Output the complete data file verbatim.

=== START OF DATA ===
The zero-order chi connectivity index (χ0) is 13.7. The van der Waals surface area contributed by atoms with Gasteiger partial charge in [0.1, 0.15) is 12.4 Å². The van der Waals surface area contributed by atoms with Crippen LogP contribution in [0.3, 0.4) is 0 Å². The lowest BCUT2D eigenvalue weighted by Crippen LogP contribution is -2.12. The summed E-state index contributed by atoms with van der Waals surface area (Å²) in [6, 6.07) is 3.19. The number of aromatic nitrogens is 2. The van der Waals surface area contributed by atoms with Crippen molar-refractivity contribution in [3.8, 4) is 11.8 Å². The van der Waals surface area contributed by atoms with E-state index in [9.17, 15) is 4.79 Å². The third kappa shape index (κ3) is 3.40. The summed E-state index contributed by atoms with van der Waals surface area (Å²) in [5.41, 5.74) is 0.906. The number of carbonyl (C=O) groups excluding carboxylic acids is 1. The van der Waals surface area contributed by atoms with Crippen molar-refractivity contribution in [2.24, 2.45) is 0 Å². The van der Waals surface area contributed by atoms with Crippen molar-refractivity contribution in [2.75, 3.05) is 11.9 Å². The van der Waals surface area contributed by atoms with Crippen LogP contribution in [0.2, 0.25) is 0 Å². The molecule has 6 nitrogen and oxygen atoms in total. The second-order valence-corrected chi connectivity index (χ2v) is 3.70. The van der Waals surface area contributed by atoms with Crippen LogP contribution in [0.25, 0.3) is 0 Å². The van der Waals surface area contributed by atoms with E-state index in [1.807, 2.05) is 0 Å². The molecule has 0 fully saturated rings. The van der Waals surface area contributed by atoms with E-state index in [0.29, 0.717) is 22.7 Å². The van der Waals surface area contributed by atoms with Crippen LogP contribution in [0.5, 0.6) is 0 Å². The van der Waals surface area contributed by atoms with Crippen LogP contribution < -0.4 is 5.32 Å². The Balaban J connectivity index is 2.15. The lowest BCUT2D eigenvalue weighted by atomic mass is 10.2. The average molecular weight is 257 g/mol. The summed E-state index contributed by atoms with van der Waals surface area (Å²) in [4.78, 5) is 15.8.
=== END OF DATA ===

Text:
The zero-order chi connectivity index (χ0) is 13.7. The van der Waals surface area contributed by atoms with Gasteiger partial charge in [0.1, 0.15) is 12.4 Å². The van der Waals surface area contributed by atoms with Crippen LogP contribution in [0.3, 0.4) is 0 Å². The lowest BCUT2D eigenvalue weighted by Crippen LogP contribution is -2.12. The summed E-state index contributed by atoms with van der Waals surface area (Å²) in [6, 6.07) is 3.19. The number of aromatic nitrogens is 2. The van der Waals surface area contributed by atoms with Crippen molar-refractivity contribution in [3.8, 4) is 11.8 Å². The van der Waals surface area contributed by atoms with E-state index in [9.17, 15) is 4.79 Å². The third kappa shape index (κ3) is 3.40. The summed E-state index contributed by atoms with van der Waals surface area (Å²) in [5.41, 5.74) is 0.906. The number of carbonyl (C=O) groups excluding carboxylic acids is 1. The van der Waals surface area contributed by atoms with Crippen molar-refractivity contribution in [2.24, 2.45) is 0 Å². The van der Waals surface area contributed by atoms with Crippen molar-refractivity contribution in [2.75, 3.05) is 11.9 Å². The van der Waals surface area contributed by atoms with Crippen LogP contribution in [0.2, 0.25) is 0 Å². The molecule has 6 nitrogen and oxygen atoms in total. The second-order valence-corrected chi connectivity index (χ2v) is 3.70. The van der Waals surface area contributed by atoms with Crippen LogP contribution in [0.25, 0.3) is 0 Å². The van der Waals surface area contributed by atoms with E-state index in [1.807, 2.05) is 0 Å². The molecule has 0 fully saturated rings. The van der Waals surface area contributed by atoms with E-state index in [0.29, 0.717) is 22.7 Å². The van der Waals surface area contributed by atoms with Crippen LogP contribution in [0.5, 0.6) is 0 Å². The van der Waals surface area contributed by atoms with Crippen LogP contribution < -0.4 is 5.32 Å². The Balaban J connectivity index is 2.15. The lowest BCUT2D eigenvalue weighted by atomic mass is 10.2. The average molecular weight is 257 g/mol. The summed E-state index contributed by atoms with van der Waals surface area (Å²) in [4.78, 5) is 15.8.